How to Choose a Bike Light




How to Choose a Bike Light

Bike Lights

When you're riding, having the right lighting setup is key to staying safe and visible to others. Here's what you need to know:

Front Lights: for riding after dark or on trails without much light, you'll want a powerful front light. These high-output systems offer maximum illumination, helping you see clearly ahead.

A flashing light is best for daytime use. The pulse of light (set at steady or random) uses less battery power than a steady beam. 

Safety Lights: front, side, and rear safety lights are essential, especially in low-light conditions (dusk is especially dangerous if you’re sharing the road with cars). While they're not as bright as high-output lights, they make sure motorists can see you. Many states require that bikes ridden after dark or in bad weather, must have a white light that can be seen from at least 500 ft.

Mounting options

Headlights mount onto your handlebar or helmet. Consider using both types, especially when riding trails at night. A helmet-mounted light is the most versatile as beams are directed by the turn of your head. Check the specs. It’s best to buy a light that fits both your handlebar and helmet. 

Rear safety lights can be mounted on your pack, pocket bag, seatpost or rear bike rack.

Comparing bike lights? Keep these factors in mind:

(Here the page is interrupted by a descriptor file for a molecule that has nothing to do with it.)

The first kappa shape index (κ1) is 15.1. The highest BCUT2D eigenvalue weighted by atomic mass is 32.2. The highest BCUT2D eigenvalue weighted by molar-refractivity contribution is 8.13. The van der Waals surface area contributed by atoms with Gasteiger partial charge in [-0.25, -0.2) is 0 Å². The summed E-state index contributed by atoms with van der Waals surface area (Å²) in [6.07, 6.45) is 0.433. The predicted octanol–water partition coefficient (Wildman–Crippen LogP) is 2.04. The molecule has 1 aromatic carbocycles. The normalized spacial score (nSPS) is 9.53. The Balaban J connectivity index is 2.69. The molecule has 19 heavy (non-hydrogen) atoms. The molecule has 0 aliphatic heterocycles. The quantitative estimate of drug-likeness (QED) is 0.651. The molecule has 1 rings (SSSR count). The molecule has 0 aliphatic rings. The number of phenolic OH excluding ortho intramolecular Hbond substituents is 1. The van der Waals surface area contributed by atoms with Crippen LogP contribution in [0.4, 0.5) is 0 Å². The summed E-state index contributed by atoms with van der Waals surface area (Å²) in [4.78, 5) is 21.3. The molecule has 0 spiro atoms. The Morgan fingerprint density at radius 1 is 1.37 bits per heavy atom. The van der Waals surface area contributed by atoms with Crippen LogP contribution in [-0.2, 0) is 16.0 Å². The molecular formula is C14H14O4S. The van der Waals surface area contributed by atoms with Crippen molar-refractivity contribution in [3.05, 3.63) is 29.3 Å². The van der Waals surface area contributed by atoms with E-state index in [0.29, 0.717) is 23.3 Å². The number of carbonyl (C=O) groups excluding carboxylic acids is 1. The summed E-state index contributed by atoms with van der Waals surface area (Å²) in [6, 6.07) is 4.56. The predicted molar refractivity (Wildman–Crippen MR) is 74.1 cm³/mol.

LEDs (light-emitting diodes): are the go-to for bike lights due to their energy efficiency and durability. They’re available in different brightness levels.

Lumens: a measure of a bike light's intensity. Higher lumens mean brighter light.

Beam Pattern: a narrow beam is great for city streets, while a wide beam is better for dark trails.

Waterproof: be sure the light is marketed for all weather use.


Rechargeable lighting systems: Keep batteries out of landfills!

Battery: rechargeable systems use lithium ion batteries, which can be charged hundreds of times. They provide excellent power for their weight, they're eco-friendly and offer consistent light until they're drained. Even fully drained, they’ll recharge just fine. 

Look for rechargeable units with multiple settings so you can choose low-power light to save battery power, or high-intensity light. There are often a range of illumination levels to choose from. Also look for a  low-battery warning in addition to the power light indicating power is available.

Battery packs: are another option. With quick-release hardware, take your light with you when leaving your bike, especially when the battery and light are contained in one unit. 

Run time and battery life:

Battery life: depends on the battery type, the power of the system and the kind of LEDs in the light. Check the ratings.

Modes: bike lights often have different modes, from low-power for longer battery life to high-intensity for brighter light.

Mounting: headlights can be mounted on your handlebar or helmet for versatility. Rear lights can attach to your pack or bike, and sidelights can mount on spokes or frames. Spoke mounted sidelights are especially visible because they show that your wheels are in motion.


Most rechargeable batteries are capable of more than 500 charge/discharge cycles. Self-contained units can be charged via a power cord or USB charger.

Fully charge batteries, especially before storage. Plug in and charge your system before every use. Most systems come with smart chargers to prevent overcharging.

With the right lighting setup and some smart choices, you'll stay safe and visible on your bike no matter where you ride. Ride on!

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